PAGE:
Guide to finding people using the Interactive Maps:
Within the Interactive Maps site, instead of scanning entire maps for the person you are looking for, it is possible for you to search by name. Scroll to the bottom of any page with the heading "Interactive Map." There you will find a Search Window where you can type in the name of a person and search all of the available maps. However, when searching a person's name, there are several points to keep in mind. When working with such old sources, simply entering a name as you know it may not turn up any results, as spellings in this time period often varied between writers, and many of the names may be misspelled. Therefore, try these hints to help improve your search results:
1) Enter names into the search engine last name first, then first name. For example, for Isaac Scaggs, you would enter Scaggs, Isaac.
2) Try typing in a nickname instead of the full name, such as "Bill" for "William," or vice versa.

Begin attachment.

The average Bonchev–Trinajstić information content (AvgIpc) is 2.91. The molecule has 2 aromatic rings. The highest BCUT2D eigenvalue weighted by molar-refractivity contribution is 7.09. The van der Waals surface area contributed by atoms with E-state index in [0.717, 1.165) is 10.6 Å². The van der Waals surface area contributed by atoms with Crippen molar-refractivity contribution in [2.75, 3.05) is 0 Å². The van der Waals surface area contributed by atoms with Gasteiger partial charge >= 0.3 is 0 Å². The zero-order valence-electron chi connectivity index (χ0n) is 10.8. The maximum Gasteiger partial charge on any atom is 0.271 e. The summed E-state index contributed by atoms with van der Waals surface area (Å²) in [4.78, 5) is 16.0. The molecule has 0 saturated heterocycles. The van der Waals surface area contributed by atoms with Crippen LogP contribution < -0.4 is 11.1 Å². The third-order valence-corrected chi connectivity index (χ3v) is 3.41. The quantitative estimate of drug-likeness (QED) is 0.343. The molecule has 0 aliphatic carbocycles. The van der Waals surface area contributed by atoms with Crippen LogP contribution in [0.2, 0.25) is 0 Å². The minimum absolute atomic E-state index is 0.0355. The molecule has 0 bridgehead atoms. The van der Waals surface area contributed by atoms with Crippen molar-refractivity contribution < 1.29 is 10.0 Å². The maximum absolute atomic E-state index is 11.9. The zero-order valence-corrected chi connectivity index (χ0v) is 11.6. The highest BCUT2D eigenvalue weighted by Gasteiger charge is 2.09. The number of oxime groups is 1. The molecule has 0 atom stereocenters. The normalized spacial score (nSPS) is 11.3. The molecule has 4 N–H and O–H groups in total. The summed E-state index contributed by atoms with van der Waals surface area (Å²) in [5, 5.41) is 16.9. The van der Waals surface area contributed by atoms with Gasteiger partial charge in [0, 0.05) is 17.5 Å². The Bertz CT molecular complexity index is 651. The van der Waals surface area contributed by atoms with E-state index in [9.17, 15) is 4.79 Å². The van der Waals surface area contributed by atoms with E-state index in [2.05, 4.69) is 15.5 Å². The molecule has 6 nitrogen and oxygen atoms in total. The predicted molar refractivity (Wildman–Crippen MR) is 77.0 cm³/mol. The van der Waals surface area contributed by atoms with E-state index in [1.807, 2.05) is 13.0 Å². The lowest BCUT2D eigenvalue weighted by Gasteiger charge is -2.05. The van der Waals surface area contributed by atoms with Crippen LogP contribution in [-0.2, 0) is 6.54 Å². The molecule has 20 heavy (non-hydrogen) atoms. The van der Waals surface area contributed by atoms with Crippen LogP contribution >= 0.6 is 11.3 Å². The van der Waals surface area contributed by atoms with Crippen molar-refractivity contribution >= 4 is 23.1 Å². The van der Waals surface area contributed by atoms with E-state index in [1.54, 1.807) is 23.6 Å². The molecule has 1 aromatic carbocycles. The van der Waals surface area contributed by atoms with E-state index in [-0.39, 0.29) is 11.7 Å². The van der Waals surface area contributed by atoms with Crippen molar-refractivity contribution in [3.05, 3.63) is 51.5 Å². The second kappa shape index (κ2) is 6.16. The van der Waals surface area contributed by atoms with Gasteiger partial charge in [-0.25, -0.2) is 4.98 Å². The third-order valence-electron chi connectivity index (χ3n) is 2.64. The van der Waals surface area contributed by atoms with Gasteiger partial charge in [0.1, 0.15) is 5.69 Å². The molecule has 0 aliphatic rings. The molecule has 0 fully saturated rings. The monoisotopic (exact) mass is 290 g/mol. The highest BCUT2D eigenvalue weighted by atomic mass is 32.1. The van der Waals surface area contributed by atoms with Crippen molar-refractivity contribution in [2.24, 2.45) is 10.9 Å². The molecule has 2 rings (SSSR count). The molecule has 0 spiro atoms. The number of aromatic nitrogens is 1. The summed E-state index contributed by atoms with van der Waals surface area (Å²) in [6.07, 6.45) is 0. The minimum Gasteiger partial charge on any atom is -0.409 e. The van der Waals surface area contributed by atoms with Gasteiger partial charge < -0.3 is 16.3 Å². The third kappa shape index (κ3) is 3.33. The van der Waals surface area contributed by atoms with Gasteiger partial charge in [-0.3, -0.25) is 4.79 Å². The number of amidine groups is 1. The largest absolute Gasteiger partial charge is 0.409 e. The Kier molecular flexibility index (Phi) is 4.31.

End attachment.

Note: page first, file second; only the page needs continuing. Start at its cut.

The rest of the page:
3) Try alternate spellings of both the first and last name, such as "Katharine" for "Catherine," "Jonson" for "Johnson" or "Shumacher" for "Shoemaker."
4) Try different combinations of the first and last name, and if known, the middle name and prefix. For example, try Miss, Ms., and Mrs. for a woman or Col., Gen., or Sgt. for a military man.
Essentially, the more information you have regarding your subject's name and the more variations you try, the more likely you will find a match. However, remember it is possible that there may be no matches to be found.
Once you enter a name and click "search," a list of matches will appear, divided by county and district. The list will also show matches that include the word you typed in. For instance, if you search "Mack" you will see "Mackey" in your list of hits. Once you have found the name you are looking for on the list, click on it to see its exact location on the map. In a few instances, clicking on the name will also provide you with a detailed biography of that person. In the future, more names will have biographies attached.
You may notice that the maps come from all different years, ranging from 1850 to 1865. This is because the maps used were chosen based on their availability, physical condition, and, most importantly, whether or not they had names printed on them. In addition, the detailed district maps may not be taken from the full county map; it is probably a different map altogether. Thus, these maps may also be from different years. Therefore, it is important to keep these points in mind while searching.